However, culture is known to strongly influence behaviour (Lifshitz, 2006). Although the Maltese culture is broadly Mediterranean in nature, it is also very distinctive, having its own blend of historical and economic traditions that have left their mark on the values, motivations, expectations and practices which characterise the Maltese population. Successful management of diabetes requires an understanding of the lifestyle, beliefs, attitudes, family and social networks of the people concerned. Maltese culture is that which makes the Maltese people unique and that which distinguishes them from their European neighbours.

Malta’s historical diversity, climate and culture have resulted in a people who value cafe and restaurant life in which eating out with families is particularly important, especially at weekends. Moreover, the Maltese people are overwhelmingly Roman Catholic (98%) and the influence of the Church is extremely strong amongst the Maltese people (Baldacchino, 2000).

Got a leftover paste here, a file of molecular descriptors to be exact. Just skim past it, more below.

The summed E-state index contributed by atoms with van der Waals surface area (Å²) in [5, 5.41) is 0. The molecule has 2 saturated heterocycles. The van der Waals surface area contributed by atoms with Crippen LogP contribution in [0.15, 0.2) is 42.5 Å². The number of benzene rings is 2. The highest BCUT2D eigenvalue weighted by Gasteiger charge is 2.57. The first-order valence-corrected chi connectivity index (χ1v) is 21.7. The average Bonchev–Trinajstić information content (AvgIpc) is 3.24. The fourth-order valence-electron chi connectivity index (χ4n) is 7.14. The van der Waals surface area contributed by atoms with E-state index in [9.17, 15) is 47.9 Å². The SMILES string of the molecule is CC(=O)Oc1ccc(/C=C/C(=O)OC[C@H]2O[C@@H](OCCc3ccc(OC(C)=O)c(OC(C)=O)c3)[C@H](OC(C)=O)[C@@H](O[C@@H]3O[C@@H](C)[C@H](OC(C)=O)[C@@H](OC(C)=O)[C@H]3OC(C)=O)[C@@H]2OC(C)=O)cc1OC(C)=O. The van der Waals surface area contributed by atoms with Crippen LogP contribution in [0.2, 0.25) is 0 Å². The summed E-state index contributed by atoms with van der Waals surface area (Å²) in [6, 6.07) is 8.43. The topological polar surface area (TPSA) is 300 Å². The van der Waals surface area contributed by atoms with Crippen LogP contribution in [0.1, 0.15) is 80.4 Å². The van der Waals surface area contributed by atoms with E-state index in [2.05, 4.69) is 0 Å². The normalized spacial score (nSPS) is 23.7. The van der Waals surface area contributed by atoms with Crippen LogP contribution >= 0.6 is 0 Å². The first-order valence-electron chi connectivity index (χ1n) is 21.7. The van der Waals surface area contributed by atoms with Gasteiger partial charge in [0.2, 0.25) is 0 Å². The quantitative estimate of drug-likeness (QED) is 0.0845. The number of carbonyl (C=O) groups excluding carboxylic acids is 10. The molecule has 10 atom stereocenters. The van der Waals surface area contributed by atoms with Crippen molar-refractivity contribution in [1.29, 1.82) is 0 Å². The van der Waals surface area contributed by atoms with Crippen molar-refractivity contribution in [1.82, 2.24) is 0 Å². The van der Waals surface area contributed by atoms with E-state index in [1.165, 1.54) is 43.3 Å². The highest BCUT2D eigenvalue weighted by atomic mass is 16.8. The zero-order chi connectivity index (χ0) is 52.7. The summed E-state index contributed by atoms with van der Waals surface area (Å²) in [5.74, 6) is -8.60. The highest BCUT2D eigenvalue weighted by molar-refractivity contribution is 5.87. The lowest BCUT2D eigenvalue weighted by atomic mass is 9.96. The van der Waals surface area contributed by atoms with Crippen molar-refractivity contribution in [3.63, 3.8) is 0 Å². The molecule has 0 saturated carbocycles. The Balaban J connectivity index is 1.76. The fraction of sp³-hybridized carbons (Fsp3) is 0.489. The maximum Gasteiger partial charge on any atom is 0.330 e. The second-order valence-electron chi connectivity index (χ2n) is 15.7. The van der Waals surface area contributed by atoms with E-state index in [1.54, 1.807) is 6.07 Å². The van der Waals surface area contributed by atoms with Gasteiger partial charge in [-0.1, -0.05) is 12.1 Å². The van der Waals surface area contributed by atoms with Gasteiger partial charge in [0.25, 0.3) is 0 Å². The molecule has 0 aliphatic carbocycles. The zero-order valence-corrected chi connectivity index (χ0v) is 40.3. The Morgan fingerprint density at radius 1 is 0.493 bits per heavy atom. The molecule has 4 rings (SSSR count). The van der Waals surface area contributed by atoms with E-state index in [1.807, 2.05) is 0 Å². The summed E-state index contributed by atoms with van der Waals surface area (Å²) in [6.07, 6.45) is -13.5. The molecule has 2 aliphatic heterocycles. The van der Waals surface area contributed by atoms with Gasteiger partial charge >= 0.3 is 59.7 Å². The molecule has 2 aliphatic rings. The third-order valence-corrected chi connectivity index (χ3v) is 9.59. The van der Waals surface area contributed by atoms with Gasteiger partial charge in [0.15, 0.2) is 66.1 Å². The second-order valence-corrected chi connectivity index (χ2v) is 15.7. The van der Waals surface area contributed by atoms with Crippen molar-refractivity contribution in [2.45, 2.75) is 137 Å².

Maltese feast days (variously dedicated to the patron saint of every town and village) emerged into the present form during the nineteenth century. The feast celebrations start 9 days before the actual feast (Benoit, 2004), and the feast season lasts from May to September. No fewer than 90 feasts are celebrated every year throughout the island, and people crowd the streets in all-night celebrations. Today, the village feasts are highly commercialised, with mobile kiosks selling hot-dogs, ice-creams, burgers, kebabs, chips and all sorts of Maltese fast food, including ‘mqaret’ (pastry stuffed with dates fried in oil) and nougat with almonds or peanuts.